The Seventh Circuit Court of Appeals has sustained a Bankruptcy Court decision holding that annuities qualifying for income tax deferral under Section 72 of the Internal Revenue Code (“IRC”) are exempt assets and therefore cannot be executed upon by the debtor’s judgment creditors.
In Wittman v. Koenig (July 26, 2016), the debtors sought to exempt three annuities with a value of $292,185.97. The Bankruptcy Court decided that the annuities are exempt assets. The parties, along with the Seventh Circuit, agreed that it was appropriate to invoke a procedure permitting a direct appeal to the Seventh Circuit to rule on this legal issue thereby bypassing the district court. This is a significant victory for debtors who are residents of Wisconsin. Despite their bankruptcy, this husband and wife can retain ownership of the annuities while at the same time discharging their debts. Why would this be permitted and do Michigan residents have the same opportunity.
Wisconsin is one of those states whose residents may choose either the Federal exemptions or its state exemptions. Wisconsin’s bankruptcy exemption statute exempts annuities and, not surprisingly, the debtors in this case elected to use the state exemptions. An annuity is defined broadly in the Wisconsin statute as “a series of payments payable during the life of the annuitant or during a specific period.” There are several sections of the Wisconsin statute dealing with annuities; the first covers retirement assets, including annuities. The second is a broader category of annuities that do not meet the definition of the first section. However, the broader category imposes dollar limits on the amount of annuities exempted. The exemption is limited to $150,000 except that the cap is just $4,000 for annuities issued less than 24 months before the creditor claims the exemption. In this case the debtor had purchased the annuities 18 months before they filed their petition. So the determination of what section applied was critical for maximizing the debtors’ exempt assets.
It came down to the exercise of good old statutory language interpretation. The trustee argued that only the second section applied because otherwise the annuity must comply with the provisions of Sections 401-409 of the IRC (which admittedly it did not). But the Seventh Circuit disagreed. It concluded that the annuities need only comply with provisions of the IRC including Section 72 . . . which it did comply with. There was nothing in the statute or its legislative history that compelled a conclusion that the unlimited exemption for annuities only applied to annuities that complied with Sections 401-409 of the IRC. Furthermore, the Wisconsin statute chose to require a liberal construction of the exemption statute. The following language was persuasive: “This section shall be construed to secure its full benefit to debtors and to advance the humane purpose of preserving to debtors and their dependents the means of obtaining a livelihood, the enjoyment of property necessary to sustain life and the opportunity to avoid becoming public charges.” So where a call had to be made between two possible interpretations, both reasonable and justifiable, it is clear that the Wisconsin legislature intended the call to be made in favor of the debtor. And with this decision there was born a very viable asset protection strategy for Wisconsin residents—buy tax deferred annuities (while tax deferred annuities were previously held to be exempt assets, the decision of the Seventh Circuit removed any doubts about the interpretation of the Wisconsin statute).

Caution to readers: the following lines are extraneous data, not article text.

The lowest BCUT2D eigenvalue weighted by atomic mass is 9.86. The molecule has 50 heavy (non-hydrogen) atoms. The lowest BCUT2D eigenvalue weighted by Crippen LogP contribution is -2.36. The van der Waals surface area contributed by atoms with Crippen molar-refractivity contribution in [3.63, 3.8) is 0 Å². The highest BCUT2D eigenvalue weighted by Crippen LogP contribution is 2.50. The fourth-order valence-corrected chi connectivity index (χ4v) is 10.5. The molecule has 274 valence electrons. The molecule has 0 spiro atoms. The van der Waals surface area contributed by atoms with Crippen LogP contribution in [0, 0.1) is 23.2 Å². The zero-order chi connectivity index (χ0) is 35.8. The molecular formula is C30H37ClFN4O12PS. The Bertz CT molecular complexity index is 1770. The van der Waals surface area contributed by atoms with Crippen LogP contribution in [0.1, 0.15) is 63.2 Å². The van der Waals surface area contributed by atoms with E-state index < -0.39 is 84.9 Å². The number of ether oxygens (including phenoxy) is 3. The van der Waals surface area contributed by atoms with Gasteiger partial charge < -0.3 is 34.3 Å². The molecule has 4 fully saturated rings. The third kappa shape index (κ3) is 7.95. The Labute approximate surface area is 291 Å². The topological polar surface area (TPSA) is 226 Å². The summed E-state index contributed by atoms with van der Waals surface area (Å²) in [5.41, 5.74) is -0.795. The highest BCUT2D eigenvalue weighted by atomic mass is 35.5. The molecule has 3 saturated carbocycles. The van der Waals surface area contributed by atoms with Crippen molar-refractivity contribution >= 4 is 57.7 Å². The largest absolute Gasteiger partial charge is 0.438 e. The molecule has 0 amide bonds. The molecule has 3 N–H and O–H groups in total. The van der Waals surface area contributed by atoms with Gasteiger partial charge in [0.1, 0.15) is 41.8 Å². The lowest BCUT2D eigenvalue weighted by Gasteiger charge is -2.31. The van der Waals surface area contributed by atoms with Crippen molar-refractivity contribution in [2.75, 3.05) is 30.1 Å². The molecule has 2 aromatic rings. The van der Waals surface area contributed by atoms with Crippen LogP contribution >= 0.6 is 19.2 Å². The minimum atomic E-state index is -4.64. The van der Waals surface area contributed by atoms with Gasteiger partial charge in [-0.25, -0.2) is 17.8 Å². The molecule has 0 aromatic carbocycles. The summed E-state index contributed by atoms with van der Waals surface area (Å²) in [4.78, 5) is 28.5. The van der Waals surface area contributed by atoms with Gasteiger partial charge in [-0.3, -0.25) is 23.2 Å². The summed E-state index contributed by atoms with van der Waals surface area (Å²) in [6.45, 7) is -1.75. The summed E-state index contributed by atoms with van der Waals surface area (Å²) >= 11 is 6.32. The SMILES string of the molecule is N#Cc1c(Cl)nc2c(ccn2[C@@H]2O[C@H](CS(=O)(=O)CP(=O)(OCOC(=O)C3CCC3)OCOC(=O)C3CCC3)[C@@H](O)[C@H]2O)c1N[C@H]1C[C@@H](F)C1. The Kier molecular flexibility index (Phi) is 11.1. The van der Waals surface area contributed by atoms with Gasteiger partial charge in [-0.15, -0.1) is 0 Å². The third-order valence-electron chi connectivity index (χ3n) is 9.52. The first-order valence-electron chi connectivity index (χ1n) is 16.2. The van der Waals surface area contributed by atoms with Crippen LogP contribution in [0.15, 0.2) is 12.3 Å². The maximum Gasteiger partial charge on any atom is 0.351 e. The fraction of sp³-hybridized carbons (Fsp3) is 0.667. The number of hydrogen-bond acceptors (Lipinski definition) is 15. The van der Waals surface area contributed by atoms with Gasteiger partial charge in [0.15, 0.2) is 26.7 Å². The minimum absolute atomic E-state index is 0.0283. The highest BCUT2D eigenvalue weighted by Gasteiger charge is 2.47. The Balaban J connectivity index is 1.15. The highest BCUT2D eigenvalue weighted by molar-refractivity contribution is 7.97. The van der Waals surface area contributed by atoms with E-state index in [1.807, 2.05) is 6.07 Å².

Unfortunately, Michigan residents do not have the same opportunity. Michigan is also a state which allows debtors in bankruptcy to choose between the Federal exemptions and the state exemptions. MCLA 600.5451(k) exempts individual retirement annuities as defined in IRC Section 408 or IRC Section 408a and the distributions from these annuities. Subpart (l) further provides that an annuity contract under Section 403(b) of the IRC is exempt if it is subject to ERISA. Thus the annuity in the Wittman case, which only complied with Section 72 of the IRC, would not have been exempt if the debtors were Michigan residents electing the Michigan exemptions.
Both federal bankruptcy law and state law contain fraudulent transfer restrictions. Accordingly, even a Wisconsin resident cannot run out and purchase annuities with the intent to hinder, delay or defraud his creditors. But Wisconsin residents may engage in prophylactic planning at the appropriate time and have a high degree of comfort that annuities will be exempt from the claims in bankruptcy.